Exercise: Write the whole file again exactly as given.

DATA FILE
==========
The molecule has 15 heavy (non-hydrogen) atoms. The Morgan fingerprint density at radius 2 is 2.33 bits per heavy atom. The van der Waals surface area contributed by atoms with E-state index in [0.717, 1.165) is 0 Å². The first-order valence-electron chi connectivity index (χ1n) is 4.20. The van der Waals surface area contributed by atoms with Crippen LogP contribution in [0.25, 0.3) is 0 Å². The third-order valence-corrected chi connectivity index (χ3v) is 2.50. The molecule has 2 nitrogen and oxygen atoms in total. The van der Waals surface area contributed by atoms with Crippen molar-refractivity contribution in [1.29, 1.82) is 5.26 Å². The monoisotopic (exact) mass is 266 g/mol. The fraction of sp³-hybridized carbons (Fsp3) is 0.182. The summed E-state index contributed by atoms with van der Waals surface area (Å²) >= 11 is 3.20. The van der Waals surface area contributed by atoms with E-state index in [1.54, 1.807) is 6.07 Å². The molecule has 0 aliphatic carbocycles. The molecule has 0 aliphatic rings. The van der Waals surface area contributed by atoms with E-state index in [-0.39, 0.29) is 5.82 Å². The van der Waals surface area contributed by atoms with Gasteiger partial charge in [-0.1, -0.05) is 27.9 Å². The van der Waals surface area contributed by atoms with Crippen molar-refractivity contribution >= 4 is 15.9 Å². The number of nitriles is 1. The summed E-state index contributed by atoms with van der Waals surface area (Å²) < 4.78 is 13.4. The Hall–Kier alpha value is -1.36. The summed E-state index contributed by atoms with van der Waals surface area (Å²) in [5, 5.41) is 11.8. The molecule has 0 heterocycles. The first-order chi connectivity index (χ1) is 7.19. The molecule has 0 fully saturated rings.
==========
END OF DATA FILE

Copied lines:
The molecule has 15 heavy (non-hydrogen) atoms. The Morgan fingerprint density at radius 2 is 2.33 bits per heavy atom. The van der Waals surface area contributed by atoms with E-state index in [0.717, 1.165) is 0 Å². The first-order valence-electron chi connectivity index (χ1n) is 4.20. The van der Waals surface area contributed by atoms with Crippen LogP contribution in [0.25, 0.3) is 0 Å². The third-order valence-corrected chi connectivity index (χ3v) is 2.50. The molecule has 2 nitrogen and oxygen atoms in total. The van der Waals surface area contributed by atoms with Crippen molar-refractivity contribution in [1.29, 1.82) is 5.26 Å². The monoisotopic (exact) mass is 266 g/mol. The fraction of sp³-hybridized carbons (Fsp3) is 0.182. The summed E-state index contributed by atoms with van der Waals surface area (Å²) >= 11 is 3.20. The van der Waals surface area contributed by atoms with E-state index in [1.54, 1.807) is 6.07 Å². The molecule has 0 aliphatic carbocycles. The molecule has 0 aliphatic rings. The van der Waals surface area contributed by atoms with E-state index in [-0.39, 0.29) is 5.82 Å². The van der Waals surface area contributed by atoms with Gasteiger partial charge in [-0.1, -0.05) is 27.9 Å². The van der Waals surface area contributed by atoms with Crippen molar-refractivity contribution >= 4 is 15.9 Å². The number of nitriles is 1. The summed E-state index contributed by atoms with van der Waals surface area (Å²) < 4.78 is 13.4. The Hall–Kier alpha value is -1.36. The summed E-state index contributed by atoms with van der Waals surface area (Å²) in [5, 5.41) is 11.8. The molecule has 0 heterocycles. The first-order chi connectivity index (χ1) is 7.19. The molecule has 0 fully saturated rings.